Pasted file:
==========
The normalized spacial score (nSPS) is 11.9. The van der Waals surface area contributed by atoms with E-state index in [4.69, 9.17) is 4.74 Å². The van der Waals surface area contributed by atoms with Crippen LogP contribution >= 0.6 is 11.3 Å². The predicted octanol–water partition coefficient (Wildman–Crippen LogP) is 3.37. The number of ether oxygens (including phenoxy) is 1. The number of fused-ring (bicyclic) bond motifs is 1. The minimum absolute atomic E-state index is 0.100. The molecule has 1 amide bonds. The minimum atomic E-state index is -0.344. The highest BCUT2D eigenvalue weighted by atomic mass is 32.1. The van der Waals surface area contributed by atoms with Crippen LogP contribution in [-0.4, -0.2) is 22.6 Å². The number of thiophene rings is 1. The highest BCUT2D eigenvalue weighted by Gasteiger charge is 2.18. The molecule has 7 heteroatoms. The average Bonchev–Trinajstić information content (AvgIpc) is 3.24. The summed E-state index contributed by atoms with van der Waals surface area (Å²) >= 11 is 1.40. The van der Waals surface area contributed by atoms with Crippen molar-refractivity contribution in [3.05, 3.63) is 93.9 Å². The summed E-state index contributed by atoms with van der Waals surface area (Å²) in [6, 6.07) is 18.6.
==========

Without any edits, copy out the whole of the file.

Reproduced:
The normalized spacial score (nSPS) is 11.9. The van der Waals surface area contributed by atoms with E-state index in [4.69, 9.17) is 4.74 Å². The van der Waals surface area contributed by atoms with Crippen LogP contribution >= 0.6 is 11.3 Å². The predicted octanol–water partition coefficient (Wildman–Crippen LogP) is 3.37. The number of ether oxygens (including phenoxy) is 1. The number of fused-ring (bicyclic) bond motifs is 1. The minimum absolute atomic E-state index is 0.100. The molecule has 1 amide bonds. The minimum atomic E-state index is -0.344. The highest BCUT2D eigenvalue weighted by atomic mass is 32.1. The van der Waals surface area contributed by atoms with Crippen LogP contribution in [-0.4, -0.2) is 22.6 Å². The number of thiophene rings is 1. The highest BCUT2D eigenvalue weighted by Gasteiger charge is 2.18. The molecule has 7 heteroatoms. The average Bonchev–Trinajstić information content (AvgIpc) is 3.24. The summed E-state index contributed by atoms with van der Waals surface area (Å²) >= 11 is 1.40. The van der Waals surface area contributed by atoms with Crippen molar-refractivity contribution in [3.05, 3.63) is 93.9 Å². The summed E-state index contributed by atoms with van der Waals surface area (Å²) in [6, 6.07) is 18.6.